Items from Rāko Coffee in Courthouse were put up for public auction by Arlington County tax authorities.
Several readers had reached out to ARLnow asking if the closure was, in fact, permanent due to how long the sign had been up. A couple of days later, green seizure tags were seen placed on equipment and furniture at the shop, suggesting the coffee shop owed the county money.
A sign outside of Courthouse coffee shop Rāko says the espresso machine is out of order, but a reader sent these photos suggesting that the business owes money to Arlington County https://t.co/jCIbBpmTMX pic.twitter.com/1OJrhNKFFw
— Arlington Now (@ARLnowDOTcom) November 19, 2022
Now those items are being sold. The Arlington County Treasurer’s Office announced yesterday a public online auction for equipment and supplies left at the cafe.
“By order of Arlington County Treasurer all equipment, furniture, and fixtures will be liquidated from this location,” reads the auction page. The sale will go towards paying the business’s tax bill to the county.
Items like an espresso machine, food dehydrator, commercial refrigerator, patio tables, and five-pound bags of coffee were on the block. The auction ended this morning, providing would-be commercial fridge owners less than 24 hours to get bids in.
The cafe’s La Marzocco espresso machine sold for $17,350, according to the auction page, which raises the question of whether it was ever actually broken.
Meanwhile, Rāko Coffee’s opening of a planned location at Amazon HQ2 is in doubt. Just over a year ago, Amazon trumpeted that Rāko Coffee and several other local businesses had signed leases to move into the retail space at its second headquarters in Pentagon City.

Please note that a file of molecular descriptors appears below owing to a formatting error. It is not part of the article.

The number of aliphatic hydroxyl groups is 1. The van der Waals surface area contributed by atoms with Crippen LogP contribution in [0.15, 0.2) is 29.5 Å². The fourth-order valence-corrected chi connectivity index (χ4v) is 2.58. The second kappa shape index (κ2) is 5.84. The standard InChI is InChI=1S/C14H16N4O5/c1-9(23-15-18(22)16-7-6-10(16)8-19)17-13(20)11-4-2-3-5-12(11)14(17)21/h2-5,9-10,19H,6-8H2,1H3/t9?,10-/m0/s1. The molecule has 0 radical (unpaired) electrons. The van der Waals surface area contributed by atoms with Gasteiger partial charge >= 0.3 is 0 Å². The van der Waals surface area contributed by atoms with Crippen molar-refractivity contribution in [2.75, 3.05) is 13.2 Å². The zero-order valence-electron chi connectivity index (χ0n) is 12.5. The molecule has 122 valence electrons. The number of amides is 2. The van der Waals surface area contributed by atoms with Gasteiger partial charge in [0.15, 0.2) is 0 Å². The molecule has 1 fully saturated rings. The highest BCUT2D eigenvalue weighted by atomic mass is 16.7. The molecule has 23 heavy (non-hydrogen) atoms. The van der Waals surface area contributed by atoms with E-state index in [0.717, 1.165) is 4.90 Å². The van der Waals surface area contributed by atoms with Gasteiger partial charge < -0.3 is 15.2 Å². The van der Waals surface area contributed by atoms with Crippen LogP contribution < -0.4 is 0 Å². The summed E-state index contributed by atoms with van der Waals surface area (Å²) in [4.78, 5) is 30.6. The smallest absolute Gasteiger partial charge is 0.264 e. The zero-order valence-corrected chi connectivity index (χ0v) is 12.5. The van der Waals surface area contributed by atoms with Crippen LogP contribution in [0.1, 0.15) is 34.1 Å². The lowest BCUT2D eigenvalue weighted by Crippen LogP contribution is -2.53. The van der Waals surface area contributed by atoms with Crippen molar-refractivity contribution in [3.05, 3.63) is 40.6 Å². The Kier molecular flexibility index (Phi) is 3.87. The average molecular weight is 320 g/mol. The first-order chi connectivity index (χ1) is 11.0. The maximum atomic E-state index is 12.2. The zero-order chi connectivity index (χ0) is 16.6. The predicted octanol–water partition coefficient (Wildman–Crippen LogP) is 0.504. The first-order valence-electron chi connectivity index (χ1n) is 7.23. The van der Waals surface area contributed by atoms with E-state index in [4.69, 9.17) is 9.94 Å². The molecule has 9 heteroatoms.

ARLnow has reached out to Rāko Coffee representatives via email and phone but has yet to hear back as of publication. Amazon also has not responded to several inquiries about what this could mean for Rāko’s planned location.
Rāko Coffee, which started as a Lorton-based coffee roaster, opened the Courthouse cafe — its first brick-and-mortar shop — in August 2021.
(Updated at 3:45 p.m.) A printing vendor accidentally mailed tens of thousands of duplicate property tax bills to Arlington property owners, the county said today.
ARLnow started getting reports from readers earlier this week about the rogue mailings.
“We received a duplicate real estate tax bill today and contacted a couple of friends who also don’t have mortgages and they did too,” said one reader. “All of us have already paid and, in any case, the taxes aren’t due until 6/15.”
“Isn’t this a terrible waste of time and postage expense of our tax dollars by the county?” the reader added.
In each case, the readers said they countacted the county, which confirmed that they had in fact paid and the mailings were sent in error.
Arlington County Treasurer Carla de la Pava tells ARLnow that her office is not at fault and taxpayers won’t bear the extra expense, though she apologized for the confusion the letters caused.
The county treasurer’s office is issuing the following statement this afternoon.
The Arlington County Treasurer’s Office discovered yesterday, May 31, 2022, that an error made by our external print vendor resulted in the printing and mailing of approximately 26,000 duplicate letters to our taxpayers. The vast majority of these duplicate letters were real estate tax bills, and we regret the confusion and inconvenience that this error has caused our customers.